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PBS LearningMedia Resources Give Depth to Black History Month Lessons

January 31, 2016 - Posted in Education by Bette Jamison
Bordentown School photo of students

Add depth and dimension to your Black History Month lessons with an amazing collection of resources available in PBS LearningMedia, highlighting key events, movements, and traditions as well as notable leaders, poets, and musicians.

Oral History

Why is oral history important to remembering and learning from the past? How can hearing the stories of individuals help us better understand the experience and effects of segregation? In this lesson based on the PBS film, "A Place Out of Time: The Bordentown School,” students compare ideas and information from various sources to understand how oral histories contribute to our understanding of segregation. Students then conduct their own interviews to further their understanding of individual experiences during segregation.

Founded in 1886, the Bordentown School was an educational utopia and incubator for African American pride and intellect. It taught values, discipline, and life skills to generations of black children. In the accompanying videos, students will learn the story of that remarkable school, as told through the recollections of Bordentown alumni, commentary by historians, and rare archival footage. WATCH: http://to.pbs.org/20jRL02

 

Maya Angelou

“Here on the pulse of this new day

You may have the grace to look up and out

And into your sister’s eyes, into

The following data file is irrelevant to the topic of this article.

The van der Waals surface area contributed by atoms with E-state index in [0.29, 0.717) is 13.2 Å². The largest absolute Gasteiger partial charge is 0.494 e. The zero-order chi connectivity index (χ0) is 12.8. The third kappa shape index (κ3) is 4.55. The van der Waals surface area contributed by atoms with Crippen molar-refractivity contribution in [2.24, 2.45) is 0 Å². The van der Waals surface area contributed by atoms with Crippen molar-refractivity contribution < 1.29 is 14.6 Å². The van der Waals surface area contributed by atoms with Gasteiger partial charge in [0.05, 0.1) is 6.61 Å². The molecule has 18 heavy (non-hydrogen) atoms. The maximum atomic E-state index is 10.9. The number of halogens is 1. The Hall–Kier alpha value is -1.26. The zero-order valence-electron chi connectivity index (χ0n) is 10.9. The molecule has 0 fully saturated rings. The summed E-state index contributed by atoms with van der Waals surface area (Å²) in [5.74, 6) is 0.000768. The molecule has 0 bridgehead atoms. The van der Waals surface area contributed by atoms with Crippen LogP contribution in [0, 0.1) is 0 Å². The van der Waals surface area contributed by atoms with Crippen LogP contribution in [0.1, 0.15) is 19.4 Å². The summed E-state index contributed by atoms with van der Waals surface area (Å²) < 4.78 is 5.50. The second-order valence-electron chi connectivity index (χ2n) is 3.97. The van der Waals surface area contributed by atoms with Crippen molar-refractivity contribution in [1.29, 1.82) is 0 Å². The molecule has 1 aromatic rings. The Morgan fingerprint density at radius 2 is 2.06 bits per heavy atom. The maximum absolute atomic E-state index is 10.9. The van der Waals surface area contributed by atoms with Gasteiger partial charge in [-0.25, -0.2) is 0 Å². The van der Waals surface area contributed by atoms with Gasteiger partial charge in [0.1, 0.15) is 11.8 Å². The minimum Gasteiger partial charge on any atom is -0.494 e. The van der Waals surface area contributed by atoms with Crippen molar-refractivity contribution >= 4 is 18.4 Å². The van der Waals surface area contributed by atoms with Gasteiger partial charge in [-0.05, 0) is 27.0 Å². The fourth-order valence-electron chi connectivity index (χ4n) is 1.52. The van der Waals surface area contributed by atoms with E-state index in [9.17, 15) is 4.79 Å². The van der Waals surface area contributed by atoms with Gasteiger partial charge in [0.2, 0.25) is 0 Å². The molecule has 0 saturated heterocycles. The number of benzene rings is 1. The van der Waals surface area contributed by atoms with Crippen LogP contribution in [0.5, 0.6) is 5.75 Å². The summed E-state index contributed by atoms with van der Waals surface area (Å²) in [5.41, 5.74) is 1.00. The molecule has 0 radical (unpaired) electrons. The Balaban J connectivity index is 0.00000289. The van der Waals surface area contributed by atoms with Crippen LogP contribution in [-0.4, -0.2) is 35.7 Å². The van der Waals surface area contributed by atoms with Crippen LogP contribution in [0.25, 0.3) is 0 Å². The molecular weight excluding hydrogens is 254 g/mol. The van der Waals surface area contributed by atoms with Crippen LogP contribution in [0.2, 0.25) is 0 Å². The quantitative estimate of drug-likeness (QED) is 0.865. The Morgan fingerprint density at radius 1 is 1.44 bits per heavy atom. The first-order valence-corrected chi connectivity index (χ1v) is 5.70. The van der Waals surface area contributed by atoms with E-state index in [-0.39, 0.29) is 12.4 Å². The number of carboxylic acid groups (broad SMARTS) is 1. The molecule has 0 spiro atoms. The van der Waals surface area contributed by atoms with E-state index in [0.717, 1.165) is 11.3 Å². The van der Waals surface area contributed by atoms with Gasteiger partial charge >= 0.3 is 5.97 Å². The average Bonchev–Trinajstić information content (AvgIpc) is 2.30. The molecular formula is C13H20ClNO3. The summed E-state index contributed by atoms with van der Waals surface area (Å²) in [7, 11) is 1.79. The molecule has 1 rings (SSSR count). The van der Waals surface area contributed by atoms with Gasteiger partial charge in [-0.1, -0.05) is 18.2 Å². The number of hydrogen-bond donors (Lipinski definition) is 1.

Your brother’s face, your country

And say simply

Very simply

With hope

Good morning.”

– “On the Pulse of Morning” by Maya Angelou

On May 28, 2014, Renaissance woman and civil rights activist Maya Angelou passed away at the age of 86. She read one of her most famous poems, "On the Pulse of the Morning" at the inauguration of President Clinton in 1993.

Angelou’s talent was not defined by just one medium. Throughout her life, she was a poet, novelist, dancer, playwright, actor and educator. She has written autobiographies, poems, children’s books, essays, plays and screenplays. Angelou has been awarded more than 50 honorary degrees and was awarded the Presidential Medal of Freedom in 2010 by President Barack Obama. In this lesson from PBS NewsHour Extra, students learn more about her extraordinary life. LESSON: http://to.pbs.org/1QqieWV

Supported by ETV, PBS LearningMedia offers teachers more than 100,000 videos, images, interactives, lesson plans and articles drawn from critically acclaimed PBS programs and from expert content contributors like The National Archives and NASA. Educators in South Carolina are invited to sign up at http://scetv.pbslearningmedia.org.

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